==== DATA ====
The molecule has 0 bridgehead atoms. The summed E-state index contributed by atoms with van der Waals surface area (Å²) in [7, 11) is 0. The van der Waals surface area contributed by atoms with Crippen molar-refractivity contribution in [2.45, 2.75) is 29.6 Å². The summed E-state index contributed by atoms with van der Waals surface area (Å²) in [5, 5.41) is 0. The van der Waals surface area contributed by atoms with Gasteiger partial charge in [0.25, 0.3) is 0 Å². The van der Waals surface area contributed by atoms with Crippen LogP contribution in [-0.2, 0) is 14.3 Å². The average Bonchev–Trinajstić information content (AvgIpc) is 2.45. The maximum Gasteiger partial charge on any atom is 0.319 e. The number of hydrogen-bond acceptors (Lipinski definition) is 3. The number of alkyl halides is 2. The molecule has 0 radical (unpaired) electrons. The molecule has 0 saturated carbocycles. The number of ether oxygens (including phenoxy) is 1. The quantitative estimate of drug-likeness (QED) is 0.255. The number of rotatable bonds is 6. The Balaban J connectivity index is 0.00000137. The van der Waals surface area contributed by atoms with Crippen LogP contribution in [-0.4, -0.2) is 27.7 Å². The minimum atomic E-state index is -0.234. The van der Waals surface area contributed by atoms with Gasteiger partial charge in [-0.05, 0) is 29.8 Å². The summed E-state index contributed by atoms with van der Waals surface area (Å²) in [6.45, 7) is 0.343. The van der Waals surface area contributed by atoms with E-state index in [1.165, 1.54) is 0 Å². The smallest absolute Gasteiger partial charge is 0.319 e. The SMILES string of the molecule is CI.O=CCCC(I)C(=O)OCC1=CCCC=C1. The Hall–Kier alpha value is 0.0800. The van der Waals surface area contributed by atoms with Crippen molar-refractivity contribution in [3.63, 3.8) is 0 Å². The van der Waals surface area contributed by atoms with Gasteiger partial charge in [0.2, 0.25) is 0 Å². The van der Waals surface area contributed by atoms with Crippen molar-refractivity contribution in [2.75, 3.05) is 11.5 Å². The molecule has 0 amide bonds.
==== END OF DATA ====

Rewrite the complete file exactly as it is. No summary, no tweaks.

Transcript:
The molecule has 0 bridgehead atoms. The summed E-state index contributed by atoms with van der Waals surface area (Å²) in [7, 11) is 0. The van der Waals surface area contributed by atoms with Crippen molar-refractivity contribution in [2.45, 2.75) is 29.6 Å². The summed E-state index contributed by atoms with van der Waals surface area (Å²) in [5, 5.41) is 0. The van der Waals surface area contributed by atoms with Gasteiger partial charge in [0.25, 0.3) is 0 Å². The van der Waals surface area contributed by atoms with Crippen LogP contribution in [-0.2, 0) is 14.3 Å². The average Bonchev–Trinajstić information content (AvgIpc) is 2.45. The maximum Gasteiger partial charge on any atom is 0.319 e. The number of hydrogen-bond acceptors (Lipinski definition) is 3. The number of alkyl halides is 2. The molecule has 0 radical (unpaired) electrons. The molecule has 0 saturated carbocycles. The number of ether oxygens (including phenoxy) is 1. The quantitative estimate of drug-likeness (QED) is 0.255. The number of rotatable bonds is 6. The Balaban J connectivity index is 0.00000137. The van der Waals surface area contributed by atoms with Crippen LogP contribution in [-0.4, -0.2) is 27.7 Å². The minimum atomic E-state index is -0.234. The van der Waals surface area contributed by atoms with Gasteiger partial charge in [-0.05, 0) is 29.8 Å². The summed E-state index contributed by atoms with van der Waals surface area (Å²) in [6.45, 7) is 0.343. The van der Waals surface area contributed by atoms with E-state index in [1.165, 1.54) is 0 Å². The smallest absolute Gasteiger partial charge is 0.319 e. The SMILES string of the molecule is CI.O=CCCC(I)C(=O)OCC1=CCCC=C1. The Hall–Kier alpha value is 0.0800. The van der Waals surface area contributed by atoms with Crippen molar-refractivity contribution in [3.63, 3.8) is 0 Å². The van der Waals surface area contributed by atoms with Gasteiger partial charge in [0.2, 0.25) is 0 Å². The van der Waals surface area contributed by atoms with Crippen molar-refractivity contribution in [2.75, 3.05) is 11.5 Å². The molecule has 0 amide bonds.